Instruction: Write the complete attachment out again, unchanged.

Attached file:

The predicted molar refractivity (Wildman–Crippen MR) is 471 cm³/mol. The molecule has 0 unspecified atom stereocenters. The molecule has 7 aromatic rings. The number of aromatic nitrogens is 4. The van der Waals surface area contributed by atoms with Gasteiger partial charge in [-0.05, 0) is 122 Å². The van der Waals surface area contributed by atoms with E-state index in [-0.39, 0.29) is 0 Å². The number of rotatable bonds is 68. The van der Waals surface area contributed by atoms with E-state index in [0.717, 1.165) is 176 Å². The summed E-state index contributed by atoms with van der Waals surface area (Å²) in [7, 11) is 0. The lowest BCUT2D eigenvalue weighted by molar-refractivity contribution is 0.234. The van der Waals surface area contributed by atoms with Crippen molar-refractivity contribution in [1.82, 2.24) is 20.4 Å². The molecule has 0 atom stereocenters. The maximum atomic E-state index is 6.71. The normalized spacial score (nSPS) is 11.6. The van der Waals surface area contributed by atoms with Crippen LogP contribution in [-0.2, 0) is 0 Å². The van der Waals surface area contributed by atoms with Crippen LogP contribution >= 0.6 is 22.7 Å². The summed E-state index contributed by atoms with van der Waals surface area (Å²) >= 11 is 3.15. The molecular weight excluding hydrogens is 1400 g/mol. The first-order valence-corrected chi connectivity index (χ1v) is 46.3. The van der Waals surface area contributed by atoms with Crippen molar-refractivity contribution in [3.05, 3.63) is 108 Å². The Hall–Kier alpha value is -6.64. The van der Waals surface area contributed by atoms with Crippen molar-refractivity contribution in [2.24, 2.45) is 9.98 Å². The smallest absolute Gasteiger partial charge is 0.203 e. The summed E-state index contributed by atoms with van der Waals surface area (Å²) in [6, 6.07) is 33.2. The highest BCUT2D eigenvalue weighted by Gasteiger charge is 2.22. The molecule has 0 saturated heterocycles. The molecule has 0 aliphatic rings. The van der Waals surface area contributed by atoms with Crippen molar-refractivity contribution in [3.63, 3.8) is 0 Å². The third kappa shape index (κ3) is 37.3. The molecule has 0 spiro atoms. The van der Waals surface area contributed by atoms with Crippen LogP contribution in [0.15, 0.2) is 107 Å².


The predicted molar refractivity (Wildman–Crippen MR) is 471 cm³/mol. The molecule has 0 unspecified atom stereocenters. The molecule has 7 aromatic rings. The number of aromatic nitrogens is 4. The van der Waals surface area contributed by atoms with Gasteiger partial charge in [-0.05, 0) is 122 Å². The van der Waals surface area contributed by atoms with E-state index in [-0.39, 0.29) is 0 Å². The number of rotatable bonds is 68. The van der Waals surface area contributed by atoms with E-state index in [0.717, 1.165) is 176 Å². The summed E-state index contributed by atoms with van der Waals surface area (Å²) in [7, 11) is 0. The lowest BCUT2D eigenvalue weighted by molar-refractivity contribution is 0.234. The van der Waals surface area contributed by atoms with Crippen molar-refractivity contribution in [1.82, 2.24) is 20.4 Å². The molecule has 0 atom stereocenters. The maximum atomic E-state index is 6.71. The normalized spacial score (nSPS) is 11.6. The van der Waals surface area contributed by atoms with Crippen LogP contribution in [-0.2, 0) is 0 Å². The van der Waals surface area contributed by atoms with Crippen LogP contribution >= 0.6 is 22.7 Å². The summed E-state index contributed by atoms with van der Waals surface area (Å²) >= 11 is 3.15. The molecular weight excluding hydrogens is 1400 g/mol. The first-order valence-corrected chi connectivity index (χ1v) is 46.3. The van der Waals surface area contributed by atoms with Crippen molar-refractivity contribution in [3.05, 3.63) is 108 Å². The Hall–Kier alpha value is -6.64. The van der Waals surface area contributed by atoms with Crippen molar-refractivity contribution in [2.24, 2.45) is 9.98 Å². The smallest absolute Gasteiger partial charge is 0.203 e. The summed E-state index contributed by atoms with van der Waals surface area (Å²) in [6, 6.07) is 33.2. The highest BCUT2D eigenvalue weighted by Gasteiger charge is 2.22. The molecule has 0 saturated heterocycles. The molecule has 0 aliphatic rings. The van der Waals surface area contributed by atoms with Crippen molar-refractivity contribution in [3.63, 3.8) is 0 Å². The third kappa shape index (κ3) is 37.3. The molecule has 0 spiro atoms. The van der Waals surface area contributed by atoms with Crippen LogP contribution in [0.15, 0.2) is 107 Å².